The 9th film by acclaimed writer and director Quentin Tarantino, and what could well be his penultimate film before his departure from Hollywood. Tarantino has said many times that he would only ever produce/direct/write 10 films; 10 films to be proud of. With that in mind, his new film ‘Once Upon a Time in Hollywood’ could be one of the last times we get to experience a new Tarantino film at the cinema. That thought leaves me feeling fairly empty as he has been one of the most influential writer/directors in modern history and in my eyes, has not made a bad or unentertaining piece of work since his inception with ‘Reservoir Dogs’.
His latest film follows three characters around the golden age of cinema in 1969, in Hollywood. ‘Rick Dalton’ (Leonardo DiCaprio) is a big TV star, who always seems to get the role of the ‘heavy’ which usually means his characters have a lifespan of one episode, namely the pilot. Rick is in a difficult time of his life as he is struggling to make the jump to the big screen and most importantly, his confidence is very low as a result. Alongside Rick, ‘Cliff Booth’ (Brad Pitt) has to experience the motions and tribulations of Rick’s career as Cliff was once his stunt double. Rick is now, at the best of times, Rick’s driver/handyman. Cliff’s career is faulting due to his hostile and aggressive manner on set meaning he is not well liked by cast. To make matters worse for the two, the rising star that is ‘Sharon Tate’ (Margot Robbie) moves in next door to Rick Dalton and is a constant reminder of the heights that both Rick and Cliff cannot obtain.
Like all Tarantino movies, you are always going to be treated to fantastic characters, which is definitely the case in this film with Rick Dalton and Cliff Booth. Both characters are extremely likeable and are both portrayed brilliantly by DiCaprio and Pitt. Both of the actors bring the characters to life and fit into the universe that Tarantino has created. Then we have Margot Robbie who is the spitting image of the late Sharon Tate but is unfortunately wasted on screen as her character has very little to do; seemingly the majority of her scenes are simply fillers between those featuring Rick Dalton and Cliff Booth. Like a lot of this film Sharon Tate fails to achieve anything towards the plot, just a character floating through the storyline with no real purpose. It is a shameful waste of the talent Margot Robbie possesses.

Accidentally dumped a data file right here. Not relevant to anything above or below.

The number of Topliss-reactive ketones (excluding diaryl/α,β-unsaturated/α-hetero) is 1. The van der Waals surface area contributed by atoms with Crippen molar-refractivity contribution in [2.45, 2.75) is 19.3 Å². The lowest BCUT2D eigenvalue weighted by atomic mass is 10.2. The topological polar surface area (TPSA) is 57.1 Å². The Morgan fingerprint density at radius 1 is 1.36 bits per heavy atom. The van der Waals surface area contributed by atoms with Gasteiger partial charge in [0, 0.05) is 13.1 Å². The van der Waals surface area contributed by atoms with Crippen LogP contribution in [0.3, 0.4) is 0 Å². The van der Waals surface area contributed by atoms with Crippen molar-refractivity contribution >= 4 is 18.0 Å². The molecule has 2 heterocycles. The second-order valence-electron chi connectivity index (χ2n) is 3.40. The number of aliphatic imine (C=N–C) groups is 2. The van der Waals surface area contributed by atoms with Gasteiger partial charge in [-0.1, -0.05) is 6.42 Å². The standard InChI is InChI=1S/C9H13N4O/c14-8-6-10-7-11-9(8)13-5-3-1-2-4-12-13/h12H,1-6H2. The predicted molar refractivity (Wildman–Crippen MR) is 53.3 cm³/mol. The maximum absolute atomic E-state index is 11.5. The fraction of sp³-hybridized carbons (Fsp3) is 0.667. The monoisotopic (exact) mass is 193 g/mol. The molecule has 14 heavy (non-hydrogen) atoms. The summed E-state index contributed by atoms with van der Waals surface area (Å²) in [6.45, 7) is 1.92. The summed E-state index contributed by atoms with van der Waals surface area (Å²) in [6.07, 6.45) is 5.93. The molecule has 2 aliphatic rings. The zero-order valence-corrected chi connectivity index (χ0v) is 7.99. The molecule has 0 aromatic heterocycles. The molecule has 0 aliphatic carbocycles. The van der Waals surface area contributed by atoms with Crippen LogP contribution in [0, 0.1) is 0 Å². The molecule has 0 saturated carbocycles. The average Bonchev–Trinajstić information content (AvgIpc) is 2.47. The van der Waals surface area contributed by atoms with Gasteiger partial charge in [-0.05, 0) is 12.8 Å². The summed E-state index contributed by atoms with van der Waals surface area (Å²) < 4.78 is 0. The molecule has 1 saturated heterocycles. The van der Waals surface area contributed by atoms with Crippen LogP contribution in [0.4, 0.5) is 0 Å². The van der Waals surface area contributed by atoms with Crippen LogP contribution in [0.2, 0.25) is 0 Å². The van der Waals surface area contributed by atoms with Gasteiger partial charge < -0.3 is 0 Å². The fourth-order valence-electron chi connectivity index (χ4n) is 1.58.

‘Once Upon a Time in Hollywood’ will likely go down as my least favourite Tarantino movie in his back catalogue. Being someone who holds Tarantino’s work in high regard it pains me to say this but there is no hiding the struggle to see the direction of this film. There isn’t a specific storyline at all, and with that in mind, the film trots along at a boring, flat pace towards our two hour and forty one minute running time. Now, for a film with a running time of just under three hours, there needs to be something there to keep us entertained along the way. Unfortunately ‘in Hollywood’ has only glimmers of entertainment, very rare and all seem to feature Cliff Booth who is by far and away, the best character in the film. Of these moments a memorable scene follows Cliffs introduction to the Manson cult which ties in with the sudden twist to provide us a horror/thriller finale; one that is truly bizarre and action paced. Even with the finale having me in stitches of laughter, quite possibly from shock, it still wasn’t enough to warrant the film being held in as high praise as Tarantino’s previous films. This is the first time I can say that I’ve been disappointed by watching a Quentin Tarantino movie and hopefully this is the last time I say it too.
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